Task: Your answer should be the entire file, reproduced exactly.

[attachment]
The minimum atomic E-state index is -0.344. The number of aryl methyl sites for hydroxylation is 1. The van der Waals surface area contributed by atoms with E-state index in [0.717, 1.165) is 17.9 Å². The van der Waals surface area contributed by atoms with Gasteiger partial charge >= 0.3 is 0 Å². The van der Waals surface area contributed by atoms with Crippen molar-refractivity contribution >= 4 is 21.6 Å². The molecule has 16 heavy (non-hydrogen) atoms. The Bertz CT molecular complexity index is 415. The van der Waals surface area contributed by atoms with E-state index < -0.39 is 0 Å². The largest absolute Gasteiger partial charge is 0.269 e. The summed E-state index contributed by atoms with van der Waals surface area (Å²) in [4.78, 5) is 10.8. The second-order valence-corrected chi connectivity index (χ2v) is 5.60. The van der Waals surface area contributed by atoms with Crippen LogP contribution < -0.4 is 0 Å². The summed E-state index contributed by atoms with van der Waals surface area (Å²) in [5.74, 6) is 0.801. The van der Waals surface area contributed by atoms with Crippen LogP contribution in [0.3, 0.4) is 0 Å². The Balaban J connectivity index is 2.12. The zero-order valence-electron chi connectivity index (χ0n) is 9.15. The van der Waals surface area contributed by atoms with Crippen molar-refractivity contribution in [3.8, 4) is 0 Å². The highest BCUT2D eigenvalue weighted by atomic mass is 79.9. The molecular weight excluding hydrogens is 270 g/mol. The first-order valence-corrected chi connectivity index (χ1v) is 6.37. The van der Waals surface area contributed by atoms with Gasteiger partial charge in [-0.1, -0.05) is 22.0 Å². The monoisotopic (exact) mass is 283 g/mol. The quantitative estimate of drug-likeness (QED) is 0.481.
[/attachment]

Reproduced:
The minimum atomic E-state index is -0.344. The number of aryl methyl sites for hydroxylation is 1. The van der Waals surface area contributed by atoms with E-state index in [0.717, 1.165) is 17.9 Å². The van der Waals surface area contributed by atoms with Gasteiger partial charge >= 0.3 is 0 Å². The van der Waals surface area contributed by atoms with Crippen molar-refractivity contribution >= 4 is 21.6 Å². The molecule has 16 heavy (non-hydrogen) atoms. The Bertz CT molecular complexity index is 415. The van der Waals surface area contributed by atoms with E-state index < -0.39 is 0 Å². The largest absolute Gasteiger partial charge is 0.269 e. The summed E-state index contributed by atoms with van der Waals surface area (Å²) in [4.78, 5) is 10.8. The second-order valence-corrected chi connectivity index (χ2v) is 5.60. The van der Waals surface area contributed by atoms with Crippen LogP contribution < -0.4 is 0 Å². The summed E-state index contributed by atoms with van der Waals surface area (Å²) in [5.74, 6) is 0.801. The van der Waals surface area contributed by atoms with Crippen LogP contribution in [0.3, 0.4) is 0 Å². The Balaban J connectivity index is 2.12. The zero-order valence-electron chi connectivity index (χ0n) is 9.15. The van der Waals surface area contributed by atoms with Crippen molar-refractivity contribution in [3.8, 4) is 0 Å². The highest BCUT2D eigenvalue weighted by atomic mass is 79.9. The molecular weight excluding hydrogens is 270 g/mol. The first-order valence-corrected chi connectivity index (χ1v) is 6.37. The van der Waals surface area contributed by atoms with Gasteiger partial charge in [-0.1, -0.05) is 22.0 Å². The monoisotopic (exact) mass is 283 g/mol. The quantitative estimate of drug-likeness (QED) is 0.481.